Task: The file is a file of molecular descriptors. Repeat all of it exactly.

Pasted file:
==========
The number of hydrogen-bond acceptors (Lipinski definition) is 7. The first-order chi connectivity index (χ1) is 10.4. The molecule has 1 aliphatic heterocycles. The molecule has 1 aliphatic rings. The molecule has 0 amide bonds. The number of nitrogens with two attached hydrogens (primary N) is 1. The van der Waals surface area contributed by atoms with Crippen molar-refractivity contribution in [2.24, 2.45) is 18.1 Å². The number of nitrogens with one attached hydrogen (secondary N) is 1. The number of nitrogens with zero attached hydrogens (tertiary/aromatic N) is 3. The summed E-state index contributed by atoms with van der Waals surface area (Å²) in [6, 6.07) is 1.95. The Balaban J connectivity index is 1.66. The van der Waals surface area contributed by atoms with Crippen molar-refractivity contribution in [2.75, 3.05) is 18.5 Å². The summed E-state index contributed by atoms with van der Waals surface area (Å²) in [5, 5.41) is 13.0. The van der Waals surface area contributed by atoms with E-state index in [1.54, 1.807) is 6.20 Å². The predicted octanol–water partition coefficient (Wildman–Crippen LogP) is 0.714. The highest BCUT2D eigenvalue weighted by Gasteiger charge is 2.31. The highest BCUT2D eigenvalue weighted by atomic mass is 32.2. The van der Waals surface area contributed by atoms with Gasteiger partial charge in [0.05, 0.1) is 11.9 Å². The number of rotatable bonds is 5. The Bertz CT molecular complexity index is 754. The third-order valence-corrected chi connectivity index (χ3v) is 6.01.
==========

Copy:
The number of hydrogen-bond acceptors (Lipinski definition) is 7. The first-order chi connectivity index (χ1) is 10.4. The molecule has 1 aliphatic heterocycles. The molecule has 1 aliphatic rings. The molecule has 0 amide bonds. The number of nitrogens with two attached hydrogens (primary N) is 1. The van der Waals surface area contributed by atoms with Crippen molar-refractivity contribution in [2.24, 2.45) is 18.1 Å². The number of nitrogens with one attached hydrogen (secondary N) is 1. The number of nitrogens with zero attached hydrogens (tertiary/aromatic N) is 3. The summed E-state index contributed by atoms with van der Waals surface area (Å²) in [6, 6.07) is 1.95. The Balaban J connectivity index is 1.66. The van der Waals surface area contributed by atoms with Crippen molar-refractivity contribution in [2.75, 3.05) is 18.5 Å². The summed E-state index contributed by atoms with van der Waals surface area (Å²) in [5, 5.41) is 13.0. The van der Waals surface area contributed by atoms with E-state index in [1.54, 1.807) is 6.20 Å². The predicted octanol–water partition coefficient (Wildman–Crippen LogP) is 0.714. The highest BCUT2D eigenvalue weighted by Gasteiger charge is 2.31. The highest BCUT2D eigenvalue weighted by atomic mass is 32.2. The van der Waals surface area contributed by atoms with Gasteiger partial charge in [0.05, 0.1) is 11.9 Å². The number of rotatable bonds is 5. The Bertz CT molecular complexity index is 754. The third-order valence-corrected chi connectivity index (χ3v) is 6.01.